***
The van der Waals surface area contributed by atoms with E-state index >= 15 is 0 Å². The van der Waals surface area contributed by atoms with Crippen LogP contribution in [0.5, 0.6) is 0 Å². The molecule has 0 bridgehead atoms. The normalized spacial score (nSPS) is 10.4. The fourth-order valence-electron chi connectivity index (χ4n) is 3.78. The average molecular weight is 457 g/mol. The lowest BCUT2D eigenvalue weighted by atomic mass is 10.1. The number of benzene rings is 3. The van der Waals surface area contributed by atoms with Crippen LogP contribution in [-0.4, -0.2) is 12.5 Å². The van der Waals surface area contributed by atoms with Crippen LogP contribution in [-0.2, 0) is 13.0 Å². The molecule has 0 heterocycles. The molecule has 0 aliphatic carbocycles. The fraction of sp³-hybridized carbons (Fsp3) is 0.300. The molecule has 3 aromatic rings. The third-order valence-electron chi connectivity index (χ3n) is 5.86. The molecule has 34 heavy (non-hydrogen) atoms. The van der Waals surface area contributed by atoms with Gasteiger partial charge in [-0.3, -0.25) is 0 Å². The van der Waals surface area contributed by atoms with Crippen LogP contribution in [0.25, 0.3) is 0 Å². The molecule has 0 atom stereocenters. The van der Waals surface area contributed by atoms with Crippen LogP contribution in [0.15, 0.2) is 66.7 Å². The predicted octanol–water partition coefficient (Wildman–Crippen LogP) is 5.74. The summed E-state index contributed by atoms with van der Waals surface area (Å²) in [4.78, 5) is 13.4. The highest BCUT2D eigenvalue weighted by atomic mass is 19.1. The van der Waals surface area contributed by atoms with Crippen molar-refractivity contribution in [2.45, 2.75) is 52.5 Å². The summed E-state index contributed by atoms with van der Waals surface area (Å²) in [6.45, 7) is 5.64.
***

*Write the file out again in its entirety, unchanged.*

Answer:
The van der Waals surface area contributed by atoms with E-state index >= 15 is 0 Å². The van der Waals surface area contributed by atoms with Crippen LogP contribution in [0.5, 0.6) is 0 Å². The molecule has 0 bridgehead atoms. The normalized spacial score (nSPS) is 10.4. The fourth-order valence-electron chi connectivity index (χ4n) is 3.78. The average molecular weight is 457 g/mol. The lowest BCUT2D eigenvalue weighted by atomic mass is 10.1. The number of benzene rings is 3. The van der Waals surface area contributed by atoms with Crippen LogP contribution in [-0.4, -0.2) is 12.5 Å². The van der Waals surface area contributed by atoms with Crippen LogP contribution in [-0.2, 0) is 13.0 Å². The molecule has 0 heterocycles. The molecule has 0 aliphatic carbocycles. The fraction of sp³-hybridized carbons (Fsp3) is 0.300. The molecule has 3 aromatic rings. The third-order valence-electron chi connectivity index (χ3n) is 5.86. The molecule has 34 heavy (non-hydrogen) atoms. The van der Waals surface area contributed by atoms with Gasteiger partial charge in [-0.3, -0.25) is 0 Å². The van der Waals surface area contributed by atoms with Crippen LogP contribution in [0.25, 0.3) is 0 Å². The molecule has 0 atom stereocenters. The van der Waals surface area contributed by atoms with Crippen LogP contribution in [0.15, 0.2) is 66.7 Å². The predicted octanol–water partition coefficient (Wildman–Crippen LogP) is 5.74. The summed E-state index contributed by atoms with van der Waals surface area (Å²) in [4.78, 5) is 13.4. The highest BCUT2D eigenvalue weighted by atomic mass is 19.1. The van der Waals surface area contributed by atoms with Crippen molar-refractivity contribution in [2.45, 2.75) is 52.5 Å². The summed E-state index contributed by atoms with van der Waals surface area (Å²) in [6.45, 7) is 5.64.